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15/11/13

American industry and fracking: From sunset to new dawn | The Economist

American industry and fracking

From sunset to new dawn


Capitalists, not just greens, are now questioning how significant the benefits of
shale gas and oil will be for America. The new sceptics are missing the big picture

Nov 16th 2013 | NEW YORK | From the print edition


IN A new book,
The Frackers,
Gregory Zuckerman
says of the late
George Mitchell, a
pioneer of the
technique of

Fracking the midnight oil

hydraulic fracturing
to tap unconventional reserves of oil and gas, that his impact eventually might even
approach that of Henry Ford and Alexander Graham Bell. Y et of late doubters have been
making themselves heard too. In October Peter Voser said that one of his biggest regrets as
boss of Shell is the $24 billion his firm has invested in North Americas shale beds. This
summer, the firm took a big writedown on this investment and slashed its production
targets. Also last month BHP Billiton, which spent around $20 billion in 2011 in a bet on
shale, said it would auction half of its oil and gas acreage in Texas and New Mexico.
It is not just the biggest energy companies that have turned sceptical on shale. More than a
dozen chief executives of smaller firms specialising in unconventional gas and oil have lost
their jobs this year, as the firms troubles have made them the targets of activist investors.
Adding to the general air of negativity, last month economists at Goldman Sachs put out a
report arguing that even at its current cheap price, shale gas would provide only a modest
boost to the American economy as a whole. It argued that the energy industry is itself a
fairly small part of the economy and creates relatively few jobs; and it was doubtful about
the pace of innovation in fracking, and the extent to which cheap energy will prompt other
industries to invest more.
No one disputes that the new technology has transformed Americas prospects as a
hydrocarbons producer. Gas output has risen by one-third since its most recent trough in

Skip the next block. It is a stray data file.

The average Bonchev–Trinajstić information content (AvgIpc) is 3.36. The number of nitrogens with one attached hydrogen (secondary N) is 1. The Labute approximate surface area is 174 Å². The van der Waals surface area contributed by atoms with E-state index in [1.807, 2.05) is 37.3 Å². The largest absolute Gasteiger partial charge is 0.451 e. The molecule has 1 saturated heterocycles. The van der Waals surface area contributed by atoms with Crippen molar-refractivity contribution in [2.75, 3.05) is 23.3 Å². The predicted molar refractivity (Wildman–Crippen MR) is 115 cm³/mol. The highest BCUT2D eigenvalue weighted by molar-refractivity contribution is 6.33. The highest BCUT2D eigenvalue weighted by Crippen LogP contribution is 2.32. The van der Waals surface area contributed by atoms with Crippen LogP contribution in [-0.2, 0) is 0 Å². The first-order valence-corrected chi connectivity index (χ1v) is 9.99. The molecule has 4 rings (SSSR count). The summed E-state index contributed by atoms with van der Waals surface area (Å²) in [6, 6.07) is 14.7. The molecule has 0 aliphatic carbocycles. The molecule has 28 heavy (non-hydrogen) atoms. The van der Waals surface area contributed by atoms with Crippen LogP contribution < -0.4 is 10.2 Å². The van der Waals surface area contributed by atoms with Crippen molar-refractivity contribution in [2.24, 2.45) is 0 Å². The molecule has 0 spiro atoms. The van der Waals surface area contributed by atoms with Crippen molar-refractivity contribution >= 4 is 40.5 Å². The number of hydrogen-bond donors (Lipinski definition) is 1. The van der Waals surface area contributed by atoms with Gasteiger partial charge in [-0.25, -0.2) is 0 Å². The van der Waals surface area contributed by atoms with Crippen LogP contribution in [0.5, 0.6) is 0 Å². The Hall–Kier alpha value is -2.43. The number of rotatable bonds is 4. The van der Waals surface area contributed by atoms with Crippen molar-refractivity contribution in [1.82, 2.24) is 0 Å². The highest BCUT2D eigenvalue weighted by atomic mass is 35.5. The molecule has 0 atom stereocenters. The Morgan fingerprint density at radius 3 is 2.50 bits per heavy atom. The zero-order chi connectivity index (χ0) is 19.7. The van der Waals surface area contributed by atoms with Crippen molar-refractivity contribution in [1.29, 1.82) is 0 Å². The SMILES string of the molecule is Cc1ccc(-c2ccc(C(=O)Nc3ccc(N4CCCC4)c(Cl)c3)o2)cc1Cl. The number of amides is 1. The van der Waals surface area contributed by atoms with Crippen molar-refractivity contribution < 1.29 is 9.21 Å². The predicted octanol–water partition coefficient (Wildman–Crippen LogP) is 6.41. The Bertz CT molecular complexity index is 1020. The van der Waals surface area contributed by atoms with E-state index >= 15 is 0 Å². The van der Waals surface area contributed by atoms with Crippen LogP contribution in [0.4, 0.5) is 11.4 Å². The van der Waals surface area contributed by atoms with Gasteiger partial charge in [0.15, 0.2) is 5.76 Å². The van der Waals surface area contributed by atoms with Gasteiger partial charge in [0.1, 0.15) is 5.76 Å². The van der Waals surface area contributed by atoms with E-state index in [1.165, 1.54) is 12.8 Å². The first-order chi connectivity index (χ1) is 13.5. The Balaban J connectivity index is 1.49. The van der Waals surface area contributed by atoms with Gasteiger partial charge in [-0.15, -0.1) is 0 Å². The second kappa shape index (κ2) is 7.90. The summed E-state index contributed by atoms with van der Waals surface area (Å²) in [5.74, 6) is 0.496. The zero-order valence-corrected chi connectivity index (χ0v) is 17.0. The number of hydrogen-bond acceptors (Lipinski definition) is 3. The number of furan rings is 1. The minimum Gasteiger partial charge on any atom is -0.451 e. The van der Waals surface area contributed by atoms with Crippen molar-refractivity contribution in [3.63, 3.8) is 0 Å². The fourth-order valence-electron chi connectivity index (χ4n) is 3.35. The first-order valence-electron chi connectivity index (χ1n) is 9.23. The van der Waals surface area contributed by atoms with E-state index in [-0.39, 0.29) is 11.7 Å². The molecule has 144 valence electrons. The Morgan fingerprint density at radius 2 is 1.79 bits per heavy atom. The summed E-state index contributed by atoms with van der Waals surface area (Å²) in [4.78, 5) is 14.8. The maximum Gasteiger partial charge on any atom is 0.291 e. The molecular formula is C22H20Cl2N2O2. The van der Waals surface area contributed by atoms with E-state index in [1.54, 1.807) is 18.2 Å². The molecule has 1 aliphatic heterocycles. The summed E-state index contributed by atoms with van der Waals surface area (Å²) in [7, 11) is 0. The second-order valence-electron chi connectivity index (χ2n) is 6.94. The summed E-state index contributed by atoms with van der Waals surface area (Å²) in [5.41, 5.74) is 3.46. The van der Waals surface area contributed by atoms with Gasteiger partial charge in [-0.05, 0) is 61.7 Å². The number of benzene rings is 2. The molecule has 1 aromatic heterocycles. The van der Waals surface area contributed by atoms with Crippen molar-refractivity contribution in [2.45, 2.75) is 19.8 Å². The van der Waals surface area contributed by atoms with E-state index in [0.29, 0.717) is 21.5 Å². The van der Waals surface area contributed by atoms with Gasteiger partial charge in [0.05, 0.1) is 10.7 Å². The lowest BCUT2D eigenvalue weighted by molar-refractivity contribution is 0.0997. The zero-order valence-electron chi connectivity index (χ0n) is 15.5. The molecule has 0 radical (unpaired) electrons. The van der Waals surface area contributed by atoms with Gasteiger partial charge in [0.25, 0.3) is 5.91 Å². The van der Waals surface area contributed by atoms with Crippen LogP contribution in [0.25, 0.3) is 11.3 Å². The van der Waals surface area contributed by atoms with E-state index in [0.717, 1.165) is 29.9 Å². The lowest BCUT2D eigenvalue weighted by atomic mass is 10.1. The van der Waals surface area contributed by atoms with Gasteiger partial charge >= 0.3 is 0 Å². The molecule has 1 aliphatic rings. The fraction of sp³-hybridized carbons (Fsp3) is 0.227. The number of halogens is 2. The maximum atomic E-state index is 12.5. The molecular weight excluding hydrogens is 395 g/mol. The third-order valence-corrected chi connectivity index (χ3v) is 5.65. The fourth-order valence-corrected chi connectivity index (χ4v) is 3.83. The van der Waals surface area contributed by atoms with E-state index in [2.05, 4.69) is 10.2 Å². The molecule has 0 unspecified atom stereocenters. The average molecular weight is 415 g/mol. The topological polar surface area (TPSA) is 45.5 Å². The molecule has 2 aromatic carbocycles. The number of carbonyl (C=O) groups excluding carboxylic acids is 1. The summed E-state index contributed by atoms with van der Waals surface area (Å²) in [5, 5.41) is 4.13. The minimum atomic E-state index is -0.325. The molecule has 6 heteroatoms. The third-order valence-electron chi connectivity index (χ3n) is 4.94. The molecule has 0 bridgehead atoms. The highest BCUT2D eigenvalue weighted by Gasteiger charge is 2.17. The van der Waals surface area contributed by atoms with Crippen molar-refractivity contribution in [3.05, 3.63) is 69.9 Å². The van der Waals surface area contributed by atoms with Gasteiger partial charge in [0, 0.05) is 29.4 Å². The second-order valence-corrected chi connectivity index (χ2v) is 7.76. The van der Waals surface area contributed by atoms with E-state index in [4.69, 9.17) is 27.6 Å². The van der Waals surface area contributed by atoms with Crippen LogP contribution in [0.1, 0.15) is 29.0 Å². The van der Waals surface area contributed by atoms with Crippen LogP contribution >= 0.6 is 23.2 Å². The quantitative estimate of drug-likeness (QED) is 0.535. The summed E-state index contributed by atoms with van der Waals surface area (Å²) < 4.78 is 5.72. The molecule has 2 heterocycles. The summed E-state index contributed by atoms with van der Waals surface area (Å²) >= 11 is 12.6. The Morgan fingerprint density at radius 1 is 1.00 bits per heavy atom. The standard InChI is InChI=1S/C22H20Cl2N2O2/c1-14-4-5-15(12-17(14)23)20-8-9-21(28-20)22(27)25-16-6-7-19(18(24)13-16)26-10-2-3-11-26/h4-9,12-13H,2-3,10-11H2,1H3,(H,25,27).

2005, and oil production has risen by 30% since its recent low in 2008 (see chart). This year
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15/11/13

American industry and fracking: From sunset to new dawn | The Economist

America is expected to overtake Russia and Saudi Arabia to become the worlds largest
producer of oil and gas combined. Jobs in energy have nearly doubled in America since
2005; since the end of the recent recession they have grown at a faster rate than in any other
big industry. North Dakota, which sits on the huge Bakken oil and gas field (pictured), now
boasts an unemployment rate of just 3%, the lowest among all the states.

Some pessimists worry about the speed at which shale-bed wells run dry. David Hughes, a
geologist at the Post Carbon Institute, a greenish think-tank, says the combination of gass
low price and the heavy spending needed to keep it flowing casts doubt on whether the
exploitable reserves of unconventional oil and gas are as big as they are fracked up to be.
Optimists argue that the fast decline rate has come as no surprise, and that the technology,
and the industrys experience in deploying it efficiently, are improving fast enough to
mitigate much of the effect of weak prices. Each stage of fracking is significantly evolving,
says Rick Grafton, an oil and gas veteran at G2, an investment firm. Y et he concedes that
while gas prices remain at historic lows, it will remain unattractive to invest in wells that
produce only gasas opposed to ones that produce oil or a mix of gas and natural-gas
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15/11/13

American industry and fracking: From sunset to new dawn | The Economist

liquids (NGLs) such as butane and propane.


As new gas has flooded onto the American market since 2008, its price has fallen by twothirds to less than $4 per million British thermal units (BTU). The average price needed to
cover all the costs over a wells life cycle is around $6, says Mr Grafton. He expects it to stay
below that level for three to five years, if not longer.
As a result, gas exploration in America is increasingly being determined by the prices of oil
and NGLs. If they are high enough, energy firms will drill for these, treating the gas as a byproduct. In North Dakota, the infrastructure to get much of this gas to market affordably is
lacking, so the gas is burned, generating an intense light that can be seen at night from
space. Roughly speaking, fracking for oil and NGLs is profitable when oil is trading on
American exchanges at above $80 a barrel, as it has mostly done for the past four years. As
long as energy firms expect this to continue, there will be lots of drilling, and thus lots of gas
as well as oil and NGLs.
The market consensus is that the problems of Shell, BHP Billiton and some other big firms
mostly reflect a combination of coming late to the party, paying top dollar for drilling sites
and choosing some that turned out less productive than expected. Firms that made better,
timelier choices are still doing well. Until Twitter went public earlier this month, the years
hottest American IPO was of shares in Antero Resources, whose wells in the Appalachians
are expected to increase their output by 76% in 2014 and 47% the year after.
There is a danger that somethingan unexpected slide in oil prices, saymight make
investors turn cold on shale firms. Many of them are master limited partnerships or similar
corporate structures that enjoy tax advantages but in exchange must return their entire
profits to investors each year. That means the firms, which require vast amounts of capital,